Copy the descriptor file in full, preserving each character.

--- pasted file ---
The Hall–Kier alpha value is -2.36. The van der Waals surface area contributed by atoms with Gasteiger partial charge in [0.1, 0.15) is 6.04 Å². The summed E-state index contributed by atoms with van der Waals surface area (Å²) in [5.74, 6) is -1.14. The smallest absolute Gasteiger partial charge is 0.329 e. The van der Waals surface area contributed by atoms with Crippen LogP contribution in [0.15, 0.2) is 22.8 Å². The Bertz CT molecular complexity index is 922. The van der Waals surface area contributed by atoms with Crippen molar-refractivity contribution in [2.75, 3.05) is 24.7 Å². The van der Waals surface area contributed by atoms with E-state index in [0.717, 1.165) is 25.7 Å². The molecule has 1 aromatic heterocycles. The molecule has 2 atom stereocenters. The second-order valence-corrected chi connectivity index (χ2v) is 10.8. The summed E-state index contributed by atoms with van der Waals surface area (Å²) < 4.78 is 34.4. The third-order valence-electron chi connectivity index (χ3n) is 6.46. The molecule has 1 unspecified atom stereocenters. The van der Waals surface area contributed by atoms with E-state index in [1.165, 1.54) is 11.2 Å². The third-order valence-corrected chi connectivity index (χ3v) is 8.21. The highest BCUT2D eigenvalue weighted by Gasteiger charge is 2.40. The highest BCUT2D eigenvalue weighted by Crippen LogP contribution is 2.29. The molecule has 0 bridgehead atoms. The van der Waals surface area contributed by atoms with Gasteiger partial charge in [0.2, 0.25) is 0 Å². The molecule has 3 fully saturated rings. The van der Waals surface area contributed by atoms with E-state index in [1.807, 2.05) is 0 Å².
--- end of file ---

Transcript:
The Hall–Kier alpha value is -2.36. The van der Waals surface area contributed by atoms with Gasteiger partial charge in [0.1, 0.15) is 6.04 Å². The summed E-state index contributed by atoms with van der Waals surface area (Å²) in [5.74, 6) is -1.14. The smallest absolute Gasteiger partial charge is 0.329 e. The van der Waals surface area contributed by atoms with Crippen LogP contribution in [0.15, 0.2) is 22.8 Å². The Bertz CT molecular complexity index is 922. The van der Waals surface area contributed by atoms with Crippen molar-refractivity contribution in [2.75, 3.05) is 24.7 Å². The van der Waals surface area contributed by atoms with E-state index in [0.717, 1.165) is 25.7 Å². The molecule has 1 aromatic heterocycles. The molecule has 2 atom stereocenters. The second-order valence-corrected chi connectivity index (χ2v) is 10.8. The summed E-state index contributed by atoms with van der Waals surface area (Å²) < 4.78 is 34.4. The third-order valence-electron chi connectivity index (χ3n) is 6.46. The molecule has 1 unspecified atom stereocenters. The van der Waals surface area contributed by atoms with E-state index in [1.165, 1.54) is 11.2 Å². The third-order valence-corrected chi connectivity index (χ3v) is 8.21. The highest BCUT2D eigenvalue weighted by Gasteiger charge is 2.40. The highest BCUT2D eigenvalue weighted by Crippen LogP contribution is 2.29. The molecule has 0 bridgehead atoms. The van der Waals surface area contributed by atoms with Gasteiger partial charge in [0.2, 0.25) is 0 Å². The molecule has 3 fully saturated rings. The van der Waals surface area contributed by atoms with E-state index in [1.807, 2.05) is 0 Å².